Dale Mincey (former guitarist of New Math) says, “This whole “Scorgiemania” phenomenon drove me to my basement to dig for forgotten memories.”
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Dale Mincey (former guitarist of New Math) says, “This whole “Scorgiemania” phenomenon drove me to my basement to dig for forgotten memories.”
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Due to a technical glitch, some posts that had been pending got lost in the shuffle. We apologize. This post was from Robert Slide. He ultimately added it as a comment but I’m putting it up here as a post. Other missing in action posts precede this one.
Before Scorgies, there were only Hair-Band and Biker clubs. I had recently come back from a trip to NYC, visiting friends who took me to the emerging punk scene in the Bowery. As soon as I returned to Rochester, I went to House of Guitars, bought a $99 Hondo bass and hooked up with my friend, Dale to play Stooges songs in his Bly Street basement. We stumbled on what would become New Math during an audition for “Guitarist ready to ride the New Wave”. At the time Kevin, who was just back from London (and calling himself New Math), Gary and Paul were playing under the name Erector Set. Dale tried out and was “hired”, Gary was switching between guitar and bass when Dale mentioned I had a bass; writing down Kevin and Gary’s phone numbers on a piece of paper from my car that had the lyrics to “Raw Power” sealed my position as bass player – which was really just an extension of Gary’s bass skills. Let me be clear about one thing – I am not a musician, I had only owed an instrument for about a month before playing our first gig as New Math in the basement of R.I.T. thanks, in part, to WCMF DJ, Suzanne King. The name Robert Slide came from my inability (without vocal prompting) to do a bass slide while trying to cover The Velvet Underground song “White Light – White Heat”. A lot of the rest has been addressed here on this blog and elsewhere. I never played with new math at Scorgies, but did play there with the band I was with after my stint with New Math: The Targets, but that, as they say, is another story…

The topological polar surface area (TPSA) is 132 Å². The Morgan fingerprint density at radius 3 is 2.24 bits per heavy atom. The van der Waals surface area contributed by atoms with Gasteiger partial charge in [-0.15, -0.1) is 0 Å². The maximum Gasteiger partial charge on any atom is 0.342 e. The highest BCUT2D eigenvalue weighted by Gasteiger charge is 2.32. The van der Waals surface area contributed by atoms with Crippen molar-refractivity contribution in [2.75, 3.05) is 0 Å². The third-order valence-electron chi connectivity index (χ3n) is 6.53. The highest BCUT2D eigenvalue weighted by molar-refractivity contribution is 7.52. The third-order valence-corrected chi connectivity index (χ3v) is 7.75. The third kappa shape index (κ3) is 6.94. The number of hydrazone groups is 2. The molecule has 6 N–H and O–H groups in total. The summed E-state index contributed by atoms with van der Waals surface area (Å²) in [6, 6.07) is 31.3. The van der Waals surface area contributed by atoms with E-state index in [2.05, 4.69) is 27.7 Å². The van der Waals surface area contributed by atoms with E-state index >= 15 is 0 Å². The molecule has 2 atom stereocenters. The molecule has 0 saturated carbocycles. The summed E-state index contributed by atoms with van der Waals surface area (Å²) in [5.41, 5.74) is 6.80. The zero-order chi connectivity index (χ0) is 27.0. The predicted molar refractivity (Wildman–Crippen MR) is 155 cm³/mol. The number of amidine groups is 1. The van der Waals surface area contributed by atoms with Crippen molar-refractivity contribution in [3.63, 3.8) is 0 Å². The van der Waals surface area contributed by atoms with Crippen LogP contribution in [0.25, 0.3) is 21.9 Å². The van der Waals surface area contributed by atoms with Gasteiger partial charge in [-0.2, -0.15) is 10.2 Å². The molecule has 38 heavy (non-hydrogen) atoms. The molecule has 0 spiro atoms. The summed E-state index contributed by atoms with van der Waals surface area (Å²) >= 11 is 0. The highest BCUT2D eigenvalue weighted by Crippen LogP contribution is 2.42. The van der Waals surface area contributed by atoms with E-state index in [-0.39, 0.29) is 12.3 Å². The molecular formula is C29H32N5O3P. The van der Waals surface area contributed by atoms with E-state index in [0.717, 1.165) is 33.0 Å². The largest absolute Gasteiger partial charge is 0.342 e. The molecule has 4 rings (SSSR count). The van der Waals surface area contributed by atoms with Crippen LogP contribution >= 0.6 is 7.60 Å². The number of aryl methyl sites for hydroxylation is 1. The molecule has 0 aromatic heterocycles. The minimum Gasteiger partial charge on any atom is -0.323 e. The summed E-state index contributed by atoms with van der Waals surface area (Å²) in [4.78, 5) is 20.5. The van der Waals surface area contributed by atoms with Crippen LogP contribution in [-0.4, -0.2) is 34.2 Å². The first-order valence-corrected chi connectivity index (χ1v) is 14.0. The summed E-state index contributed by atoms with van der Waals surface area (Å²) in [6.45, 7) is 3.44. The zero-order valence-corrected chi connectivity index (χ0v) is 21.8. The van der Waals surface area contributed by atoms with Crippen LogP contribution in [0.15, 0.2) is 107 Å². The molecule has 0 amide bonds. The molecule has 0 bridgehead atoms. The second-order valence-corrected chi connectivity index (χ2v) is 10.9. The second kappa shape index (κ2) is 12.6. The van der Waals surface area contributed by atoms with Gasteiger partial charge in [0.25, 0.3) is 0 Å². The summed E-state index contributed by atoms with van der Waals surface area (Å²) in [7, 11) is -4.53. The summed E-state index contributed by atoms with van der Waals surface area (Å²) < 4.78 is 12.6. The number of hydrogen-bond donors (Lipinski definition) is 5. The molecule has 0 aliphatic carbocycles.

Robert Slide, first bass player for New Math, sent this photo and note on White Riot, Rochester, New York’s first live punk rock band. Greg Prevost (from the Chesterfield Kings) got there first on record with his Distorted Levels single.
Surprisingly, I was able to find these shots of White Riot practicing in the basement of a house shared by Gary and Mark. The story behind how I got these is as follows:
I went to high school with Dale (NM) and the person he moved to Rochester with, Joanne. Both Joanne and I went to RIT (I was a year ahead of her) – during my second year there, I lived on the same floor as Paul Armstrong. We did a lot of music and partying together so I really got to know Paul. When White Riot played at RIT, Joanne saw them and got Paul’s practice address (Gary’s house) and set up a time to see them play – which is how I got these shots. Imagine my surprise when a month or so later, Dale asked me to take him to an audition, and it was White Riot (now playing under the name Erector Set) – Paul was tired of the commute from Syracuse and hence, Dale joined what was to become New Math.
Note: Paul Armstrong went on to play in a number of Syracuse bands. He played Scorgies with the Flash Cubes and New Math played many gigs in Syracuse with Paul’s bands. As Robert says, Dale Mincey took Paul’s place when the group changed its name to New Math. Mark Schwartz quit but rejoined New Math a few years later and stayed on when the band changed their name to Jet Black Berries. Kevin and Gary became the core of New Math, Gary switched to guitar and Robert Slide played bass in New Math. Paul Dodd left New Math and formed the Hi-Techs and Personal Effects.